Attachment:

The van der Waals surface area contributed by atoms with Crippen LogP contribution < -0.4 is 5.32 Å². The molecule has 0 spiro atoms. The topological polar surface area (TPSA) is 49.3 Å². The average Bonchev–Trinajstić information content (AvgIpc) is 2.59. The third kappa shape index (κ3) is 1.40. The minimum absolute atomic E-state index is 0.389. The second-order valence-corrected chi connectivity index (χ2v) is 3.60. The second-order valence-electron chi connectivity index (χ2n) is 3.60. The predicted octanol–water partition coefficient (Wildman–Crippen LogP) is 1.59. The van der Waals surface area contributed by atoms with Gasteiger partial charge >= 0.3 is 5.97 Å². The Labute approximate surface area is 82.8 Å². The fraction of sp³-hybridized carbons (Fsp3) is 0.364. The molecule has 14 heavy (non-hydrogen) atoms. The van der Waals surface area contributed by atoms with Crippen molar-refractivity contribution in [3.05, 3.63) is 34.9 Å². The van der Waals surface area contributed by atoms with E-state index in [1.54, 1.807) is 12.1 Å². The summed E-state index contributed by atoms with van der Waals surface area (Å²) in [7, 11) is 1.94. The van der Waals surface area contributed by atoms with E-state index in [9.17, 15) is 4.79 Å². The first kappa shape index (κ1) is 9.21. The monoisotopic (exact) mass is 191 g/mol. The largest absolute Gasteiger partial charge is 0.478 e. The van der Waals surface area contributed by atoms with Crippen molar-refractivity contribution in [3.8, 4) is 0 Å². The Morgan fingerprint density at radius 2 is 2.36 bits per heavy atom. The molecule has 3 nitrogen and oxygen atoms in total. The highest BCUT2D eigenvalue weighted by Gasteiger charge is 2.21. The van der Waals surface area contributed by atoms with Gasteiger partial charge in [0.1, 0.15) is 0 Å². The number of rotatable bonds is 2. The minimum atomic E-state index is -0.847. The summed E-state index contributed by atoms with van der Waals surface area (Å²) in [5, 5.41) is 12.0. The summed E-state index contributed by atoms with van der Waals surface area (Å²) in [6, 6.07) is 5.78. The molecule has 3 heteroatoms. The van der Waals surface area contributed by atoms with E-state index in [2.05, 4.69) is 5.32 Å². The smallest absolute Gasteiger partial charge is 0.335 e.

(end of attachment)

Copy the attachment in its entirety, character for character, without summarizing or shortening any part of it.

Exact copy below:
The van der Waals surface area contributed by atoms with Crippen LogP contribution < -0.4 is 5.32 Å². The molecule has 0 spiro atoms. The topological polar surface area (TPSA) is 49.3 Å². The average Bonchev–Trinajstić information content (AvgIpc) is 2.59. The third kappa shape index (κ3) is 1.40. The minimum absolute atomic E-state index is 0.389. The second-order valence-corrected chi connectivity index (χ2v) is 3.60. The second-order valence-electron chi connectivity index (χ2n) is 3.60. The predicted octanol–water partition coefficient (Wildman–Crippen LogP) is 1.59. The van der Waals surface area contributed by atoms with Gasteiger partial charge >= 0.3 is 5.97 Å². The Labute approximate surface area is 82.8 Å². The fraction of sp³-hybridized carbons (Fsp3) is 0.364. The molecule has 14 heavy (non-hydrogen) atoms. The van der Waals surface area contributed by atoms with Crippen molar-refractivity contribution in [3.05, 3.63) is 34.9 Å². The van der Waals surface area contributed by atoms with E-state index in [1.54, 1.807) is 12.1 Å². The summed E-state index contributed by atoms with van der Waals surface area (Å²) in [7, 11) is 1.94. The van der Waals surface area contributed by atoms with E-state index in [9.17, 15) is 4.79 Å². The first kappa shape index (κ1) is 9.21. The monoisotopic (exact) mass is 191 g/mol. The largest absolute Gasteiger partial charge is 0.478 e. The van der Waals surface area contributed by atoms with Crippen molar-refractivity contribution in [3.8, 4) is 0 Å². The Morgan fingerprint density at radius 2 is 2.36 bits per heavy atom. The molecule has 3 nitrogen and oxygen atoms in total. The highest BCUT2D eigenvalue weighted by Gasteiger charge is 2.21. The van der Waals surface area contributed by atoms with Gasteiger partial charge in [0.1, 0.15) is 0 Å². The number of rotatable bonds is 2. The minimum atomic E-state index is -0.847. The summed E-state index contributed by atoms with van der Waals surface area (Å²) in [5, 5.41) is 12.0. The summed E-state index contributed by atoms with van der Waals surface area (Å²) in [6, 6.07) is 5.78. The molecule has 3 heteroatoms. The van der Waals surface area contributed by atoms with E-state index in [2.05, 4.69) is 5.32 Å². The smallest absolute Gasteiger partial charge is 0.335 e.